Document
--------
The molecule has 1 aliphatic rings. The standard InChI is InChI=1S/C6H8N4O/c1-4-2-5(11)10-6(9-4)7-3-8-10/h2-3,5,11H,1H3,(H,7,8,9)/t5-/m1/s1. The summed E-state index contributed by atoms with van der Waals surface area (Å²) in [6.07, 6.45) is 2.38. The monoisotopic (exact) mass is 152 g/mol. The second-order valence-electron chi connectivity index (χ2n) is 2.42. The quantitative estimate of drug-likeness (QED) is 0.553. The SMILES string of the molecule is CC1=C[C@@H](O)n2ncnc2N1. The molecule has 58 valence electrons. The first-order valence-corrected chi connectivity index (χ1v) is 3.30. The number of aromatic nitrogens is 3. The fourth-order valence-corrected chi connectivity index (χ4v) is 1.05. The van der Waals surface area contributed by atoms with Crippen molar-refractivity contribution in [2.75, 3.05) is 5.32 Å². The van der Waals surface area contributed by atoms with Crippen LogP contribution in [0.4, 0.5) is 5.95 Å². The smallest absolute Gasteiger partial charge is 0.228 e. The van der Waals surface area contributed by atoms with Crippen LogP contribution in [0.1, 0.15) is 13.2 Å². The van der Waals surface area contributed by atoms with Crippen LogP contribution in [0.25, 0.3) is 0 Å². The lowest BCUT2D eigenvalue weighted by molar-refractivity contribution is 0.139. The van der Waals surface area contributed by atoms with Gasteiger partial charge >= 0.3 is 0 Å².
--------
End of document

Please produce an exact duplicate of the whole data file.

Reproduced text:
The molecule has 1 aliphatic rings. The standard InChI is InChI=1S/C6H8N4O/c1-4-2-5(11)10-6(9-4)7-3-8-10/h2-3,5,11H,1H3,(H,7,8,9)/t5-/m1/s1. The summed E-state index contributed by atoms with van der Waals surface area (Å²) in [6.07, 6.45) is 2.38. The monoisotopic (exact) mass is 152 g/mol. The second-order valence-electron chi connectivity index (χ2n) is 2.42. The quantitative estimate of drug-likeness (QED) is 0.553. The SMILES string of the molecule is CC1=C[C@@H](O)n2ncnc2N1. The molecule has 58 valence electrons. The first-order valence-corrected chi connectivity index (χ1v) is 3.30. The number of aromatic nitrogens is 3. The fourth-order valence-corrected chi connectivity index (χ4v) is 1.05. The van der Waals surface area contributed by atoms with Crippen molar-refractivity contribution in [2.75, 3.05) is 5.32 Å². The van der Waals surface area contributed by atoms with Crippen LogP contribution in [0.4, 0.5) is 5.95 Å². The smallest absolute Gasteiger partial charge is 0.228 e. The van der Waals surface area contributed by atoms with Crippen LogP contribution in [0.1, 0.15) is 13.2 Å². The van der Waals surface area contributed by atoms with Crippen LogP contribution in [0.25, 0.3) is 0 Å². The lowest BCUT2D eigenvalue weighted by molar-refractivity contribution is 0.139. The van der Waals surface area contributed by atoms with Gasteiger partial charge >= 0.3 is 0 Å².